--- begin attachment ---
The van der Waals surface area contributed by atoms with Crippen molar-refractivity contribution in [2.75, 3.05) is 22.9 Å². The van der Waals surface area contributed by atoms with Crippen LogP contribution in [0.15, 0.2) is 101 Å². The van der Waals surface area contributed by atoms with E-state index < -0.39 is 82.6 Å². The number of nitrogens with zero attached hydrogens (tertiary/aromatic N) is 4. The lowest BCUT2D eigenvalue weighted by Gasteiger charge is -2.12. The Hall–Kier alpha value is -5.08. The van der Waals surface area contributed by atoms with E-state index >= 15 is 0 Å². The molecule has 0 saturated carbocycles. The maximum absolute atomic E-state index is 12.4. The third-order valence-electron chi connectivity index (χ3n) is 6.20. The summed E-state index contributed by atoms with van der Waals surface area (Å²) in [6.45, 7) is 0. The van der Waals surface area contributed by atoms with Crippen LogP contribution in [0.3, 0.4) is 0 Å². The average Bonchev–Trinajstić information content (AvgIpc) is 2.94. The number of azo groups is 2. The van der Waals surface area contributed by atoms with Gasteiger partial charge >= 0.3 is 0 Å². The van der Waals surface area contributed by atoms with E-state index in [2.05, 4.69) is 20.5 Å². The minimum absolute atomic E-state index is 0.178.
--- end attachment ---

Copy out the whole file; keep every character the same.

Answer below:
The van der Waals surface area contributed by atoms with Crippen molar-refractivity contribution in [2.75, 3.05) is 22.9 Å². The van der Waals surface area contributed by atoms with Crippen LogP contribution in [0.15, 0.2) is 101 Å². The van der Waals surface area contributed by atoms with E-state index < -0.39 is 82.6 Å². The number of nitrogens with zero attached hydrogens (tertiary/aromatic N) is 4. The lowest BCUT2D eigenvalue weighted by Gasteiger charge is -2.12. The Hall–Kier alpha value is -5.08. The van der Waals surface area contributed by atoms with E-state index >= 15 is 0 Å². The molecule has 0 saturated carbocycles. The maximum absolute atomic E-state index is 12.4. The third-order valence-electron chi connectivity index (χ3n) is 6.20. The summed E-state index contributed by atoms with van der Waals surface area (Å²) in [6.45, 7) is 0. The van der Waals surface area contributed by atoms with Crippen LogP contribution in [0.3, 0.4) is 0 Å². The average Bonchev–Trinajstić information content (AvgIpc) is 2.94. The number of azo groups is 2. The van der Waals surface area contributed by atoms with Gasteiger partial charge >= 0.3 is 0 Å². The van der Waals surface area contributed by atoms with E-state index in [2.05, 4.69) is 20.5 Å². The minimum absolute atomic E-state index is 0.178.